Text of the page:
Thursday, February 10, 2011

Art and Culture: A Natural Connection to Build Understanding

What better way to encourage kids to learn about and appreciate the values, skills and practices of another culture than to look at the art produced by its people?

Art has always played an important role in shaping and recording cultural history and lifestyles. Art also plays an important role in making kids happy and comfortable in school. I know that for lots of kids, the opportunity to create art can help engage him or her in school, and open a door to learning across disciplines.

Recent visits to some schools in Portland make it clear that art is happening in the schools, but for some kids (kids like I used to be) there is never enough art in a day.

Here are some ideas for strategies that teachers, instructors and mentors (especially in after school programs) can use to stimulate interest in other cultures, while also providing opportunities for students to see and experience many forms of art.

Bring samples of art into your space. Bring objects, slides, photos, posters, fabrics. You get the idea. For example, a unit on African art might include masks, wood carvings, beadwork, jewelry, fabrics and more. Any of these can become a starting point to open a conversation about both the art, and its uses in its culture.

Talk about what you see, ask:
- What are these things used for?
- What materials are they made of? Where do these materials come from? Can these materials be found in a store?
- Are they part of every day life or are they meant to be displayed in a museum or a temple?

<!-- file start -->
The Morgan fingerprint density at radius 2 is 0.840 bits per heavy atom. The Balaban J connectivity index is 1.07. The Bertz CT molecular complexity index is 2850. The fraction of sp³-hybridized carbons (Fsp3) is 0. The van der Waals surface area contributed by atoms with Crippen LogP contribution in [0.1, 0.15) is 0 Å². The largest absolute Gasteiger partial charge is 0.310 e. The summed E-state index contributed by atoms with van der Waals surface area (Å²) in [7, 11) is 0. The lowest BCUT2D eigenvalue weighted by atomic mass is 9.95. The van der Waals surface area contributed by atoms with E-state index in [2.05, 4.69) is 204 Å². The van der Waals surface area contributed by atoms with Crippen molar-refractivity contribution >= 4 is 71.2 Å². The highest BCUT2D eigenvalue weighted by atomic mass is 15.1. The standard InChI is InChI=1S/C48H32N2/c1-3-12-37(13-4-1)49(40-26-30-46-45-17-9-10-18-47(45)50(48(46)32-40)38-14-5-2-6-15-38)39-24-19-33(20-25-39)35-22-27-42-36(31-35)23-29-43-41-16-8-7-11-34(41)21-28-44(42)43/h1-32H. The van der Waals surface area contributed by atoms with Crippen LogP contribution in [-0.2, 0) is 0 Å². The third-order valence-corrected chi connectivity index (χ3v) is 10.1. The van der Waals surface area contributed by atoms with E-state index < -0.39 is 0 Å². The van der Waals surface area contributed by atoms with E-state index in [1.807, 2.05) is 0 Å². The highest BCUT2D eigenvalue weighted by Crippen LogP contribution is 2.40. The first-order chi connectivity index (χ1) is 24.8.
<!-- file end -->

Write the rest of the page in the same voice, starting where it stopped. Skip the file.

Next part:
Teachers may want to pose some questions as research. Invite kids to visit the library, explore books and art sites on the internet, and talk to family and community members to find out what they know about African art. Then, encourage them to share what they’ve learned - in words, or by creating a piece of art.

Mentors (and of course, teachers too) may want to take advantage of parents or other community members to take part in the conversation, and share some of their favorite art as well.

In the course of a conversation about African art, kids may learn that in most African cultures art is used to express religious beliefs, to teach behavior, to communicate history and to proclaim an individual’s status in the community. What about art in other cultures?

There are so many wonderful resources to help you bring Art and Culture into your classroom or program; you may find your biggest challenge deciding where to begin. Here are two really good ones:

Global & Multicultural Resource Center The centerpiece of the World Affairs Council’s statewide K-12 program is the Global & Multicultural Resource Center. Housed at Portland State University, the Center enhances international and multicultural education in both schools and the community. Our resources and programs are available to teachers, students, parents and organizations in both Oregon and SW Washington.

Be sure to check out the Culture Boxes provided by this program
“Our Culture Boxes on over 90 countries are brimming with maps, lessons, and hands-on treasures from musical instruments and traditional clothes to toys, games and easily transportable props.

A typical box or set of boxes contains:
Books, lesson plans, maps, audio/video tapes, posters, CultureGrams, files, newspaper clippings, AND hands on items in the following categories: food, shelter, daily life, arts & crafts, dress, beliefs, toys & games, music & dance, language, and more…”

For more information on our Culture Boxes, Reference Library and programs, please see our website: to the boxes from your travels are more than welcome!

Multicultural Lesson Plans Art based lesson plans written by teachers. These are great recipes for success.

TELL US:What do you do in your classroom or program? Share your ideas for projects and resources on this blog?